Want an unbiased estimation of the true error of an algorithm? This is where you are going to find it. I will explain the what, why, when and how for nested cross-validation. Specifically, the concept will be explained with K-Fold cross-validation.

Update 1: The images in this article was updated to the new theme on the site. Multiprocessing was added to the GitHub package, along with other fixes. If you have any issues, please report them on GitHub and I will try to take action!

## What Is Cross-Validation?

Firstly, a short explanation of cross-validation. K-Fold cross-validation is when you split up your dataset into K-partitions — 5- or 10 partitions being recommended. The way you split the dataset is making K random and different sets of indexes of observations, then interchangeably using them. The percentage of the full dataset that becomes the testing dataset is $1/K$, while the training dataset will be $K-1/K$. For each partition, a model is fitted to the current split of training and testing dataset.

Below is an example of K-Fold cross-validation with $K=5$. The full dataset will interchangeably be split up into a testing and training dataset, which a model will be trained upon.

The idea is that you use cross-validation with a search algorithm, where you input a hyperparameter grid — parameters that are selected before training a model. In combination with Random Search or Grid Search, you then fit a model for each pair of different hyperparameter sets in each cross-validation fold (example with random forest model).

``````hyperparameter_grid={
'max_depth': [3, None],
'n_estimators': [10, 30, 50, 100, 200, 400, 600, 800, 1000],
'max_features': [2,4,6]
}
``````

## What Is Nested Cross-Validation?

First the: why should you care? Nested Cross-Validation is an extension of the above, but it fixes one of the problems that we have with normal cross-validation. In normal cross-validation you only have a training and testing set, which you find the best hyperparameters for.

1. This may cause information leakage
2. You estimate the error of a model on the same data, which you found the best hyperparameters for. This may cause significant bias.

You would not want to estimate the error of your model, on the same set of training and testing data, that you found the best hyperparameters for. Thus, we say that the model is biased, and it has been shown that the bias can be significantly large .

Why? Along with the fact that bias and variance is linked with model selection, I would suggest that this is possibly one of the best approaches to estimate a true error, that is almost unbiased and with low variance.

As the image below suggests, we have two loops. The inner loop is basically normal cross-validation with a search function, e.g. random search or grid search. Though the outer loop only supplies the inner loop with the training dataset, and the test dataset in the outer loop is held back.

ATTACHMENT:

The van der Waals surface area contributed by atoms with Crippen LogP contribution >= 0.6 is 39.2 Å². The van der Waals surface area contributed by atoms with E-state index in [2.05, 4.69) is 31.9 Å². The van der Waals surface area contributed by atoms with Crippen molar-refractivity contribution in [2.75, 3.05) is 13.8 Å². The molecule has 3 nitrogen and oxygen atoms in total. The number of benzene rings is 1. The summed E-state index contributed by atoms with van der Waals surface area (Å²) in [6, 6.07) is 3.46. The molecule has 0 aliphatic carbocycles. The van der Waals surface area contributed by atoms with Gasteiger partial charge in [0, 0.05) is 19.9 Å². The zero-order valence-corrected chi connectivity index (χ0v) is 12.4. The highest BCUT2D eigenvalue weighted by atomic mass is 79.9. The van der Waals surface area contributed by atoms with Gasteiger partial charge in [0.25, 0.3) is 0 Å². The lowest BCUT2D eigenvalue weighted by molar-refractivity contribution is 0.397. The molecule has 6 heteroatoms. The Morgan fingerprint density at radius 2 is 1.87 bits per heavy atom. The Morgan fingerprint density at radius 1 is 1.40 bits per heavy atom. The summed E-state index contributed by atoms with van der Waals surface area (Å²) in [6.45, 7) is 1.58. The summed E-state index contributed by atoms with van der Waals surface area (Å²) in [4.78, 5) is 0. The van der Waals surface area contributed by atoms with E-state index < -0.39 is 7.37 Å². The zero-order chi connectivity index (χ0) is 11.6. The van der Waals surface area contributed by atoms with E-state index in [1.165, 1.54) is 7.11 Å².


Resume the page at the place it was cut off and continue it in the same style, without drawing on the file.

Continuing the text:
For this reason, we definitely stop information leakage due to cross-validation. And we also get a relatively low-absent bias, as the papers suggest (papers explained further below).

The above image is a nonformal view of it, but I compiled a more abstract view of nested cross-validation, describing the process.

Require means that something needs to be provided, and the rest of the parameters in this algorithm should be fairly obvious. Keep in mind that the RandomSample($P_{sets}$) is a function, that takes a random set from the hyperparameter grid.

Please leave a comment at the bottom of the post if you need more explaining. If it's hard to grasp, try to distinguish between i and j from the for-loops – they are very important to keep track of when reading this.

## When To Use Nested Cross-Validation?

It is hard to deny the fact, that nested cross-validation is computationally expensive, in the case of larger datasets. Anything more than a few thousand observations, you might find this computationally expensive.

Nested cross-validation has its purpose. Especially in fields where data is limited, e.g. in biology, there is usually not a lot of data to go with machine learning projects.

To Summarize, when to use nested cross-validation:

1. Where the dataset is small (a few thousand observations or less)
2. When it is not too computationally expensive. Ask yourself if you find it feasible, given what type of computing power you have access to.

If you fit those two criterions, you should use nested cross-validation for getting an almost unbiased estimate of the true error, and therefore comparing the performance of different algorithms.

Note: If your dataset is considered large, you would produce an almost unbiased true error for your algorithm, hence the use-case for nested cross-validation being when your dataset is relatively small.

### Other findings for Nested Cross-Validation

Although the case is clear for nested cross-validation, there have been released a paper , which details when you should not use nested cross-validation.